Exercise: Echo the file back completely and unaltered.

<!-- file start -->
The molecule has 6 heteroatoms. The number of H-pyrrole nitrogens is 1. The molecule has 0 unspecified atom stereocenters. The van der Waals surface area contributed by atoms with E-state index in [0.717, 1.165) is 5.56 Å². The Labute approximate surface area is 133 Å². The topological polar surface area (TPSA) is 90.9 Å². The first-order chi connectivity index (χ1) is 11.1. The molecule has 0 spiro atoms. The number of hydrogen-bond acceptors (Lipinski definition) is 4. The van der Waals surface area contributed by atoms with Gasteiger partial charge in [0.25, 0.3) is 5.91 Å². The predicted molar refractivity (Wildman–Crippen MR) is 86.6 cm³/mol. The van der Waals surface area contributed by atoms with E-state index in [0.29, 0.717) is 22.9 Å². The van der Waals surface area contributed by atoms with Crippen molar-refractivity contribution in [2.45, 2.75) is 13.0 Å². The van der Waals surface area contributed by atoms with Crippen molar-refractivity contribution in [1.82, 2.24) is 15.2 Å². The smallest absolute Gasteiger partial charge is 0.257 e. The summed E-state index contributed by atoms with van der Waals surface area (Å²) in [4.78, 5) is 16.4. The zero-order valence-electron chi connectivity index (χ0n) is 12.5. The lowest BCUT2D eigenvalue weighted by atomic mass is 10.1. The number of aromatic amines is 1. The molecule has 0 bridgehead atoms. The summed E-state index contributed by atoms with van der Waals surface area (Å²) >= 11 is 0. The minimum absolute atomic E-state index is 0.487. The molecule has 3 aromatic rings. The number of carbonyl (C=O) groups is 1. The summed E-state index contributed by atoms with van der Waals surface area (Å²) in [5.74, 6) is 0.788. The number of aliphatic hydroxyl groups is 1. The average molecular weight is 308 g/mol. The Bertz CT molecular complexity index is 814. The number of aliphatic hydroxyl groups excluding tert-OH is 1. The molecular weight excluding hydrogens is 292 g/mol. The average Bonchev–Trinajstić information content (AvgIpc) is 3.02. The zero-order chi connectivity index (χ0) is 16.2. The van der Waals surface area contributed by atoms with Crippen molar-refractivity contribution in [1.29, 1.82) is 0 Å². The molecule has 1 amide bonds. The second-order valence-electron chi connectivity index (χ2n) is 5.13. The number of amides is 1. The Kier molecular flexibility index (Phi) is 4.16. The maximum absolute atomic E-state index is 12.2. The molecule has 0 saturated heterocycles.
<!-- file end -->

The molecule has 6 heteroatoms. The number of H-pyrrole nitrogens is 1. The molecule has 0 unspecified atom stereocenters. The van der Waals surface area contributed by atoms with E-state index in [0.717, 1.165) is 5.56 Å². The Labute approximate surface area is 133 Å². The topological polar surface area (TPSA) is 90.9 Å². The first-order chi connectivity index (χ1) is 11.1. The molecule has 0 spiro atoms. The number of hydrogen-bond acceptors (Lipinski definition) is 4. The van der Waals surface area contributed by atoms with Gasteiger partial charge in [0.25, 0.3) is 5.91 Å². The predicted molar refractivity (Wildman–Crippen MR) is 86.6 cm³/mol. The van der Waals surface area contributed by atoms with E-state index in [0.29, 0.717) is 22.9 Å². The van der Waals surface area contributed by atoms with Crippen molar-refractivity contribution in [2.45, 2.75) is 13.0 Å². The van der Waals surface area contributed by atoms with Crippen molar-refractivity contribution in [1.82, 2.24) is 15.2 Å². The smallest absolute Gasteiger partial charge is 0.257 e. The summed E-state index contributed by atoms with van der Waals surface area (Å²) in [4.78, 5) is 16.4. The zero-order valence-electron chi connectivity index (χ0n) is 12.5. The lowest BCUT2D eigenvalue weighted by atomic mass is 10.1. The number of aromatic amines is 1. The molecule has 0 bridgehead atoms. The summed E-state index contributed by atoms with van der Waals surface area (Å²) >= 11 is 0. The minimum absolute atomic E-state index is 0.487. The molecule has 3 aromatic rings. The number of carbonyl (C=O) groups is 1. The summed E-state index contributed by atoms with van der Waals surface area (Å²) in [5.74, 6) is 0.788. The number of aliphatic hydroxyl groups is 1. The average molecular weight is 308 g/mol. The Bertz CT molecular complexity index is 814. The number of aliphatic hydroxyl groups excluding tert-OH is 1. The molecular weight excluding hydrogens is 292 g/mol. The average Bonchev–Trinajstić information content (AvgIpc) is 3.02. The zero-order chi connectivity index (χ0) is 16.2. The van der Waals surface area contributed by atoms with Crippen molar-refractivity contribution in [1.29, 1.82) is 0 Å². The molecule has 1 amide bonds. The second-order valence-electron chi connectivity index (χ2n) is 5.13. The number of amides is 1. The Kier molecular flexibility index (Phi) is 4.16. The maximum absolute atomic E-state index is 12.2. The molecule has 0 saturated heterocycles.